Thursday, March 29, 2012

This year, each morning, I walk out into the back yard and take inventory of the plants. Been a long time since that was a high priority, and I'm enjoying how my heart feels when I take the stroll from the double-blossomed red geranium beside the door, to the neon pink cyclamen blooming under the suddenly dark red leaved Japanese maple ...

I see some volunteers: a freesia getting ready to bloom where its parent planter used to be, some yellow nasturtiums already sending out long streamers, ready to conquer the world.

Then the troubling cucumber planter, where the seeds have not sprouted, and I don't know if I just planted them too early, or if the jays watched me, then dug them up and ate them.

The snow pea tub comes next, with more snow peas than you can shake a stick at, lush and green, the blossoms pure white. From there I wander to the tomato barrel, where "Bush Goliath" has set its first tiny tomato in spite of the chill nights.

I say hello to the first California poppies blooming nearby, nod smiling to the new pale green leaves of the grapevine and the temperamental avocado. The volunteer cosmos are growing by leaps and bounds, and look! -- there are potato leaves poking out of the soil in Potatoland! Behind them, flanking John's menacing artichoke, are two Roma tomato plants, looking smug in their little cages, begging for their booster of epsom salts.

Stopping to poach a spear of asparagus, I cast an eye on the space I hope to house a couple Big Daddy tomato plants in the not-too-distant future. The golden euonymus gets a warning as I pass: Stop harboring bindweed and rose-root bastards or we will dig you up and turn you into compost. (It's seven feet wide and has a trunk the size of my wrist, so it doesn't take me seriously.)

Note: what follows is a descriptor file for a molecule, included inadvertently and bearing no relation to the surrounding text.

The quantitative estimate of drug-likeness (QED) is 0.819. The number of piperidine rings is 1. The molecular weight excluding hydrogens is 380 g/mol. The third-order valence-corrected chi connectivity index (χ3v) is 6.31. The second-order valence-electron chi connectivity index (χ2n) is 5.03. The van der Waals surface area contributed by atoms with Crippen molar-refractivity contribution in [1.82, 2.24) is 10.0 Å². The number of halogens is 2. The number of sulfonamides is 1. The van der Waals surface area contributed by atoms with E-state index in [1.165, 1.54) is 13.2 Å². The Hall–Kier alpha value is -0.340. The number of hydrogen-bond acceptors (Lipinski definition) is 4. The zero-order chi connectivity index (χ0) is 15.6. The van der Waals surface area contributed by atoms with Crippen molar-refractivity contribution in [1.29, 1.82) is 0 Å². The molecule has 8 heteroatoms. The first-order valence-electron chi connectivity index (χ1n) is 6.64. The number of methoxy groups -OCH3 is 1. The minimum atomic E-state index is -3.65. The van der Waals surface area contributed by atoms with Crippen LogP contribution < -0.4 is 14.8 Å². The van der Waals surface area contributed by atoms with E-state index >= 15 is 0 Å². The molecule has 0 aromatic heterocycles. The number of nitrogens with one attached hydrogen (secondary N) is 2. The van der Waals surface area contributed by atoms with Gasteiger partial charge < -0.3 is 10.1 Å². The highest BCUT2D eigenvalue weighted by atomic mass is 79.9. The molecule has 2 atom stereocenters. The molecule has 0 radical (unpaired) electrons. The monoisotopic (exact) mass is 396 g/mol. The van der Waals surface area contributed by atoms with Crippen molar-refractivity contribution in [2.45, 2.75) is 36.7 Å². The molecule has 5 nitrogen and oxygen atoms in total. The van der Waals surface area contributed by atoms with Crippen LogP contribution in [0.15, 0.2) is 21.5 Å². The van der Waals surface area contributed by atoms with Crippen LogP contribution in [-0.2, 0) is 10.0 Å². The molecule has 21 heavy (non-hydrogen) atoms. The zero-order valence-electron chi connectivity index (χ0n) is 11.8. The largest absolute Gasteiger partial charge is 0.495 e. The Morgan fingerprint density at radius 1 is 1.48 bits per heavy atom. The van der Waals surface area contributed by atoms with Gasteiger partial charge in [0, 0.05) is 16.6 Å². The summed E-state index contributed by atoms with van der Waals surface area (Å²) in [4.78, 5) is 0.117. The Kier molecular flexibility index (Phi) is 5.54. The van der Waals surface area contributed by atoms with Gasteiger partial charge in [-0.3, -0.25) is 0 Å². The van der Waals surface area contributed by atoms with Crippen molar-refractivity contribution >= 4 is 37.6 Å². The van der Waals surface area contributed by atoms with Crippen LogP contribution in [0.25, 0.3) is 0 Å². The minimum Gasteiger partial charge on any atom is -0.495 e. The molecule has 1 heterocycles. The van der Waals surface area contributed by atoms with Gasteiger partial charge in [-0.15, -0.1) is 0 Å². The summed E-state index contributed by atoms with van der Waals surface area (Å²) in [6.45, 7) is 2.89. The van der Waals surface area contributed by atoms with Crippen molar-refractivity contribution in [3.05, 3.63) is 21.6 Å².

Loaded with buds and new blossoms, the Stella cherry grows sedately, sparklingly white blossoms in the morning sun. By the time this tree sets fruits, we'll have swathed it in bird netting so that the mockingbirds and the jays don't destroy the cherries. They take a bite out of each cherry, the greedy things, spoiling them for us before the cherries are even fully ripe.

I shake the hand of a branch of the fern pine we planted to provide summer shade for our bedroom window, salute the indefatigable alstromeria flowers that have colonized most of the bank, and avert my eyes from the obscene number of lemons hanging from the branches that stretch far over the birdbath from the back patio.

Our garden is beautiful, and I'm delighted to be enjoying it again.

Once inside, I visit my tomato seedlings in the windowsill.

Life is good.

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